Compared to Ayreon Arjen’s latest creative venture is less ambitious in scope. Lost In The New Real is a concept album, but it doesn’t have any of the typical Ayreon bombast of Into The Electric Castle or The Human Equation, nor is it as heavy as the last Star One album or as heavy handed as Guilt Machine. Arjen’s solo album can best be described as a tribute to his musical influences, such as Pink Floyd, Led Zeppelin, The Beatles and Deep Purple. This is nicely summarized in the cleverly titled “Pink Beatles In A Purple Zeppelin.”
Lost In The New Real is a double disc affair with disc one containing the actual story line. Renowned actor Rutger Hauer (Blade Runner, Sin City) acts as the narrator and it’s his parts that keep the whole album together. Arjen Lucassen played most of the instruments and provided all the vocals. He isn’t a powerhouse singer like Russell Allen (Symphony X) or Bruce Dickinson (Iron Maiden), but his Beatles/Bowie-inspired vocals blend nicely with the whole sixties and seventies vibe of the album.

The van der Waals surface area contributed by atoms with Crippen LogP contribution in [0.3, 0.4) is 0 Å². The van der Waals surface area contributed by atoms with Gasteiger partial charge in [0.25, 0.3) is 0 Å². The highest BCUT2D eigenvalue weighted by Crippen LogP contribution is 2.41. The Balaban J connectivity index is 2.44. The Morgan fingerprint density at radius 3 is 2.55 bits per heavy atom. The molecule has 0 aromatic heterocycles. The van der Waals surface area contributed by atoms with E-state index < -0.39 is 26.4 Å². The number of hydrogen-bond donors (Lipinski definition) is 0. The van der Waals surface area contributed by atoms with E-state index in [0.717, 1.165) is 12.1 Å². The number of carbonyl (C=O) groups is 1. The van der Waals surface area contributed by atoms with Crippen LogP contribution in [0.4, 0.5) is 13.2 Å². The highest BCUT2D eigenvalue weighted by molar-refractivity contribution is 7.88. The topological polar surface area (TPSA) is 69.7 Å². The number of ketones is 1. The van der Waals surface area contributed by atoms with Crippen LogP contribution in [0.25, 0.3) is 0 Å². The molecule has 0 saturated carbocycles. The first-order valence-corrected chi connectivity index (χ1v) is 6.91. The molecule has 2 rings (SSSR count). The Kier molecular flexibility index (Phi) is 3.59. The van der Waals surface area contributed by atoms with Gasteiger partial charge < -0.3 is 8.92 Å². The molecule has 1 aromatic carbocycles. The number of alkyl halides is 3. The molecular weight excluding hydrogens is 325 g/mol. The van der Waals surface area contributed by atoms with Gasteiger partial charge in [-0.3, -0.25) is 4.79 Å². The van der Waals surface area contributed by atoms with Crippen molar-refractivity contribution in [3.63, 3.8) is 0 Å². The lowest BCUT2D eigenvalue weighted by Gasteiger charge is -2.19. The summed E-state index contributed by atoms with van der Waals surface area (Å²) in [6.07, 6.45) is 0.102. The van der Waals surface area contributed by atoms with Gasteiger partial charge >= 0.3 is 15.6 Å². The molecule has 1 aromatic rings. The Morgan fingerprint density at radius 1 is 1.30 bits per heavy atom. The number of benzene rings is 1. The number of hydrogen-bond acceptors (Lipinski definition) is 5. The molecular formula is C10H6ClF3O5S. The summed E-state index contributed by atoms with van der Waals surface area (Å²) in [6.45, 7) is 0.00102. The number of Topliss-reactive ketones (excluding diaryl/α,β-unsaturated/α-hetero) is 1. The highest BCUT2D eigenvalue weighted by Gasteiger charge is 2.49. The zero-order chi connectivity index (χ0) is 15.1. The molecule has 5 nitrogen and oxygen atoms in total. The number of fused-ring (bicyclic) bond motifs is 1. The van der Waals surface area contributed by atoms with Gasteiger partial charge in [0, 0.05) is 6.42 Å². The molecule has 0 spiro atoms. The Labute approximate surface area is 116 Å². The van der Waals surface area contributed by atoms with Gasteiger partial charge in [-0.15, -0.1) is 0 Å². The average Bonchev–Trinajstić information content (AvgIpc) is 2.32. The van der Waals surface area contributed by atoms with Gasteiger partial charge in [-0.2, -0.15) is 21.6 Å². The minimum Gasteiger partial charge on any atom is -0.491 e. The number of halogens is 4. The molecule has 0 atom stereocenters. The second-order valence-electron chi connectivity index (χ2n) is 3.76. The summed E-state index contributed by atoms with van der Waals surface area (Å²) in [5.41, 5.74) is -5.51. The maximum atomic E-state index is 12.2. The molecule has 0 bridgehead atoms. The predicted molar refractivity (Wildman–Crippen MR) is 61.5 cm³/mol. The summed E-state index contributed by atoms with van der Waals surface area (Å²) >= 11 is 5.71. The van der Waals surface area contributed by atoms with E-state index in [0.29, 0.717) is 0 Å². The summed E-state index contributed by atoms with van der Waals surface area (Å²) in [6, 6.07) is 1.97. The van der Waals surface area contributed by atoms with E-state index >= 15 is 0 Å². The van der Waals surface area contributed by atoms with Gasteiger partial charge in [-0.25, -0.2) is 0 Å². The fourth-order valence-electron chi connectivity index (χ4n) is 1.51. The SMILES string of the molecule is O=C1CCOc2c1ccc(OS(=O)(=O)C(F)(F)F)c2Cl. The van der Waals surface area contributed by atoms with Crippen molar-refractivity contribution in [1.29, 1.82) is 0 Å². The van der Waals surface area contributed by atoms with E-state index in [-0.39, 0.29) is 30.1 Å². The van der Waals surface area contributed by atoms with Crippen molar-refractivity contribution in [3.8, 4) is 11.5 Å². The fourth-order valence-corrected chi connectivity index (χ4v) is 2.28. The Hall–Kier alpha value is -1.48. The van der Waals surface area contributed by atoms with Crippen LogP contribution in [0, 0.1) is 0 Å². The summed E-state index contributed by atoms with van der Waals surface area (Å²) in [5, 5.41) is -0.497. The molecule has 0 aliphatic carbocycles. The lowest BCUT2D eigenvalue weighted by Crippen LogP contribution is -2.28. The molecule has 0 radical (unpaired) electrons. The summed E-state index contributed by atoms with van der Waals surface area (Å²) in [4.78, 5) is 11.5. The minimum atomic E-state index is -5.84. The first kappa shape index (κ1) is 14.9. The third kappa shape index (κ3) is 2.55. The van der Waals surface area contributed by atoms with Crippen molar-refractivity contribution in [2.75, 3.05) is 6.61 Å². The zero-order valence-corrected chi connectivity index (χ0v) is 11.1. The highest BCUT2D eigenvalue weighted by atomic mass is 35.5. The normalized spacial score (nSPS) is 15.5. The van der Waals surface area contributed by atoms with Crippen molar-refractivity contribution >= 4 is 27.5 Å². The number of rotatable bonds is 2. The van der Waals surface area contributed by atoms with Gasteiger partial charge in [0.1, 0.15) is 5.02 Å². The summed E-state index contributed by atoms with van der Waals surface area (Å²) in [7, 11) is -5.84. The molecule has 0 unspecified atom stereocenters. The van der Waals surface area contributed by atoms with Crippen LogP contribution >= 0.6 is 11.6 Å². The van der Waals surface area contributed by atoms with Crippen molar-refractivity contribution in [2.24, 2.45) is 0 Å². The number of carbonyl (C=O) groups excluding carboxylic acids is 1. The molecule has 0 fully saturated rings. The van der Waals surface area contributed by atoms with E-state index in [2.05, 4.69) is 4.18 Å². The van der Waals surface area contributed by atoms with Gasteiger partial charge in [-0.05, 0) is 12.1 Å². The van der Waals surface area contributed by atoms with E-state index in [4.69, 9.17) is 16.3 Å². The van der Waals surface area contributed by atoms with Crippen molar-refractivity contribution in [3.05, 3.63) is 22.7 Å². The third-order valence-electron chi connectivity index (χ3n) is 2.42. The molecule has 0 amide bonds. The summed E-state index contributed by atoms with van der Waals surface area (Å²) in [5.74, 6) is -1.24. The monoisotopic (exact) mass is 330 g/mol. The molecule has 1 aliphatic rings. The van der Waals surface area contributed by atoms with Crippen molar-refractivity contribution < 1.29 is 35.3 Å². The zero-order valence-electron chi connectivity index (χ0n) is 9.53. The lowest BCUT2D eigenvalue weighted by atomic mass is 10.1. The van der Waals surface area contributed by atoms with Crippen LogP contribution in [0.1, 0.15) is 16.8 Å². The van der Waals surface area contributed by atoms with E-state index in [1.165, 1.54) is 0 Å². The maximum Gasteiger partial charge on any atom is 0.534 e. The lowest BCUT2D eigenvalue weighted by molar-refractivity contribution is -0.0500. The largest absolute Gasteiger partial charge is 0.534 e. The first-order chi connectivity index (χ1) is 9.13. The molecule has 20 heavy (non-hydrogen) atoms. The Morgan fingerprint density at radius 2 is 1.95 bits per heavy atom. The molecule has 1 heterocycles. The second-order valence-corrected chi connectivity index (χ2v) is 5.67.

The song material itself is very eclectic in nature. You’ll hear elements from folk music, progressive rock, metal, industrial and even some electronic effects here and there. It may seems a little far-fetched at first glance, but within the musical framework of Lost In The New Real it works nicely.
Sadly this album isn’t without its weaker moments either. Tracks like “Pink Beatles In A Purple Zeppelin,” “The New Real” and the title track are quite memorable, but “When I’m A Hundred Sixty-Four,” “Dr Slumber’s Eternity Home and “Where Pigs Fly” are a dime a dozen, especially compared to the high musical standards of Lucassen’s other projects.
The second disc is again a hit and miss affair. It’s a nice gesture to the fans to include lots of material that didn’t make the cut, but it’s kind of sad that the three strongest tracks are actually covers from Blue Oyster Cult (“Veteran Of The Psychic Wars”), Led Zeppelin (“Battle Of Evermore”) and Pink Floyd (“Welcome To The Machine”). Disc two certainly has it charms, but it doesn’t add much to the overall concept.
Lost In The New Real offers an interesting glimpse in the musical musings of Arjen Lucassen and it may offer a surprise or two for new fans. However, for long time Ayreonauts like yours truly it’s basically old news. Entertaining? Yes. Essential? Hardly.
(released May 8, 2012 on InsideOut Music)